I recently read an interview with author John Locke. Out of everything he said, one thing stuck with me; Locke doesn’t plan his novels. He lets his readers do the planning for him.
Sound strange? Not so much.
Locke waits to hear feedback from his readers before making his next move. That way, he’s writing for his fans.
That makes all the sense in the world, and it’s something that I do in my own way. When I wrote Barcode: Legend of Apollo, there were a lot of important things missing. It wasn’t until my editor and my wife read the novel that I started adding additional points and details.
I constantly asked them, “What do you think will happen next? What are you anticipating?”
Hearing their assumptions and a bit of their criticisms made me write a better story in the end. But it’s not just them. I also did this with my reviewers.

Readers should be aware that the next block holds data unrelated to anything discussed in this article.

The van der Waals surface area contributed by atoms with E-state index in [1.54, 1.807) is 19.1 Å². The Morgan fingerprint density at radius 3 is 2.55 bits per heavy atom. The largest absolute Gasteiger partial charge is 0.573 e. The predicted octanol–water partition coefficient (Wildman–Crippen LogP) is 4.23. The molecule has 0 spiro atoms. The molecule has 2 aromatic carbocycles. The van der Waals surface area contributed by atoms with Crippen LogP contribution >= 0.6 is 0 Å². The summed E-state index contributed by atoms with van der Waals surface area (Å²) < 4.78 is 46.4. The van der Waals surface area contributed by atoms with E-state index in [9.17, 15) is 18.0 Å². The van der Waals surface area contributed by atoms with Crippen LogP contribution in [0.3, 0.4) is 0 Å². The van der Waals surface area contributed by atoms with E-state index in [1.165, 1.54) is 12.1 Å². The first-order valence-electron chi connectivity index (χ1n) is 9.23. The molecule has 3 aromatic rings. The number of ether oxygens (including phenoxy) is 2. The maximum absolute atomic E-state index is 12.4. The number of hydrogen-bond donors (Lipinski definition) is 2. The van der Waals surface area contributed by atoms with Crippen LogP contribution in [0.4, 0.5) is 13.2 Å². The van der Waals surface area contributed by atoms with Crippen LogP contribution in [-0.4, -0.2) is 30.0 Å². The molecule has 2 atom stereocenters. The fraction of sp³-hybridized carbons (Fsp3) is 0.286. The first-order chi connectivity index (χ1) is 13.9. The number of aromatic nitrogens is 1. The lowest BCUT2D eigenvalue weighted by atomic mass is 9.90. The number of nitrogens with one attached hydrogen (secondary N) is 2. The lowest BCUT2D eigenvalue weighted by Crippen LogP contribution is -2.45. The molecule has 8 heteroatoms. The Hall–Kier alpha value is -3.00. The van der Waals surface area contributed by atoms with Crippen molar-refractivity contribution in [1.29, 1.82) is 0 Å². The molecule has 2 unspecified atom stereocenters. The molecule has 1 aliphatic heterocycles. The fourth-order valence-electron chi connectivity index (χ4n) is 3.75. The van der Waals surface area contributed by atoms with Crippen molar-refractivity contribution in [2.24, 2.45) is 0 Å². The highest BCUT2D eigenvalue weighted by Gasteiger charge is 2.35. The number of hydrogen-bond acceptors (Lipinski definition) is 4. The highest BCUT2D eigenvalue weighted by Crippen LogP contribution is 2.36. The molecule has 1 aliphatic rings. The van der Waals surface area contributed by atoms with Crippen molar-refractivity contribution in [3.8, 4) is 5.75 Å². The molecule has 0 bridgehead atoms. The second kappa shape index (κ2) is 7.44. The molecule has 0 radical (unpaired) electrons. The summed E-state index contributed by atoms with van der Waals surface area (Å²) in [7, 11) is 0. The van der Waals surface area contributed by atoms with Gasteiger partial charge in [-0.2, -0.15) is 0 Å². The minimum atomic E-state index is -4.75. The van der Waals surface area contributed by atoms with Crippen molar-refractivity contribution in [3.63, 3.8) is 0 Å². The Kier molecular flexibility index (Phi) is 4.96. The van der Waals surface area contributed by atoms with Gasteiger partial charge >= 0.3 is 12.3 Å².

Each time I receive a new review, I read it three to four times that day. I analyze everything they’re saying and make sure that I’m taking their feedback. Even if they loved everything about the book, I want to know what they loved so I can continue doing that.
I’m only on my first novel so it’s not like I’m selling a significant amount of copies yet. Therefore, I can’t tell you that Locke’s advice really works. However, I plan to continue analyzing what excites my fans in order to improve my next story.